Had my first Sufgie today. It is so easy as you can imagine to go overboard with them. One year around 4 years ago I didn't even have one and I was so proud of myself for not giving in. Well, the following year I more than made up for it! So I made myself a rule - no Sufgies until Chanukah (they start selling 1.5 to 2 months before the holiday) and then I'm allowed to have one on each of the 8 days.
Went to the bakery after work and got 2 for today and tomorrow. Today's Sufgie is poppy seed filled and topped with white chocolate. It's one of my favorites ever since I discovered in two years ago at a particular bakery. Tomorrow's is halva (made from sweetened sesame paste) filled topped with dark chocolate. YUM!!!!!
Today when I opened my browser there was a link to a Christmas fun facts slide show. The following are some I found particularly interesting:
- In the 19th century, around the same time as Charles Dickens and Washington Irving, telling ghost stories was a Christmas tradition
- On Christmas Eve at 3pm, nearly half of Sweden (really!) sits down to watch "From All Of Us To All Of You," the 1958 Walt Disney Christmas special. It's a collection of classic Disney cartoons introduced by Jiminy Cricket. Why, you ask? It's tradition.
Known as Sverige, Kalle Anka och hans vänner önskar God Jul: "Donald Duck and his friends wish you a Merry Christmas", has been aired without commercial interruption on Sweden's main public-television channel, TV1, since 1959.
- In one of the most famous incidents from the First World War, over Christmas in 1914 there were many spontaneous and unofficial truces between British and German soldiers. Men left their trenches and entered "No Man's Land" to exchange food, gifts and even prisoners.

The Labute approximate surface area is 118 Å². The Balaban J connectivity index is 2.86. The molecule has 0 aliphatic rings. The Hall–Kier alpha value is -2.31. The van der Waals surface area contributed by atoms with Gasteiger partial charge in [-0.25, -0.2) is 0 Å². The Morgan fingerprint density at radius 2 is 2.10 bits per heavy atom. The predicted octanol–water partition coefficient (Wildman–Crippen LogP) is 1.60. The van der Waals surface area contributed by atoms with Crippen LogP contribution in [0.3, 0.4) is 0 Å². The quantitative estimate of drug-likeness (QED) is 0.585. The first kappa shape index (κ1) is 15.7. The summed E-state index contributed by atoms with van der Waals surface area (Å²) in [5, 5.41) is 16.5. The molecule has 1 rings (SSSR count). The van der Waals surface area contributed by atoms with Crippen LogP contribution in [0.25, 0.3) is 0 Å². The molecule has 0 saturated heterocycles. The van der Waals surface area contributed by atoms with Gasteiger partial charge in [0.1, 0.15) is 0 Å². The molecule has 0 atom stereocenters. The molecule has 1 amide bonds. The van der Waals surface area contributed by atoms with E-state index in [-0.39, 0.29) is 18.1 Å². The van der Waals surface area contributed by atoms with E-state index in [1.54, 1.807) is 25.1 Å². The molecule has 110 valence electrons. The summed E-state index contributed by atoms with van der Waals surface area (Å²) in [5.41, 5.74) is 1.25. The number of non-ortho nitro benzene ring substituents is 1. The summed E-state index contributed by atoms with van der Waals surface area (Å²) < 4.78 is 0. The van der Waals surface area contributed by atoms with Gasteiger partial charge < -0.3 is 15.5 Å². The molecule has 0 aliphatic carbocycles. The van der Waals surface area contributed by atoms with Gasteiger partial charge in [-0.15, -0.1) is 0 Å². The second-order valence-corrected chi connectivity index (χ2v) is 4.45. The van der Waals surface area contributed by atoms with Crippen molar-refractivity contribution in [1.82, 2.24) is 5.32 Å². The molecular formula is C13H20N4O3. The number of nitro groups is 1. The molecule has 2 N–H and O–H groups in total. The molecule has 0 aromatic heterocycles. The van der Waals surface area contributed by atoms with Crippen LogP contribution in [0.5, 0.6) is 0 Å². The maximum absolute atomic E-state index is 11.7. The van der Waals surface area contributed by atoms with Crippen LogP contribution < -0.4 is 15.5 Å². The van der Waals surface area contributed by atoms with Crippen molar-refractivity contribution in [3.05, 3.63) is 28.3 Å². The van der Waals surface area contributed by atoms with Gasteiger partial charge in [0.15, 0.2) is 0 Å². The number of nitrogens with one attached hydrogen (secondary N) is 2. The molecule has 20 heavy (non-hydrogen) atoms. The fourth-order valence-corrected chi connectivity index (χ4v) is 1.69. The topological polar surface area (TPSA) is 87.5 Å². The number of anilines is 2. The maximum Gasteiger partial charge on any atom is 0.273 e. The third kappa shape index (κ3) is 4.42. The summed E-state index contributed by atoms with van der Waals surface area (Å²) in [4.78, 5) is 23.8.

- Wondering what to with your Christmas tree after the festive period? Why not see if your nearest zoo wants it? Many animals find them great fun to play with. Since 2014, Linton Zoo in Cambridgeshire, UK, has appealed for people to donate their Christmas trees for recycling. They compare the trees to "catnip for lions."
- Artificial Christmas trees are believed to have originated in Germany in the 19th century. And they were originally made from green-colored goose feathers.
- "Mummering" is a Christmas tradition originating in England and now practiced primarily in Newfoundland and Labrador, Canada. People dress up in disguises and costumes visiting local houses: if invited in, they perform dances, songs or jokes while their hosts have to guess their identities.
- So you think the ‘kissing under the mistletoe’ is an adorable tradition? But did you know the name mistletoe is originated from the Anglo Saxon words 'mistel' and 'tan', which means 'dung' and 'twig' (stick). So mistletoe can also be translated as 'poo on a stick'!
- People in Iceland do not have one, but 13 fathers of Christmas. These 13 characters, also known as Yule Lads, start treating the kids with either gifts or rotten potatoes (depending upon how they have behaved), 13 days ahead of Christmas.
But it’s not all fun the mother of the Yule Lads, Gryla, also comes along her boys and boils naughty children in her cauldron.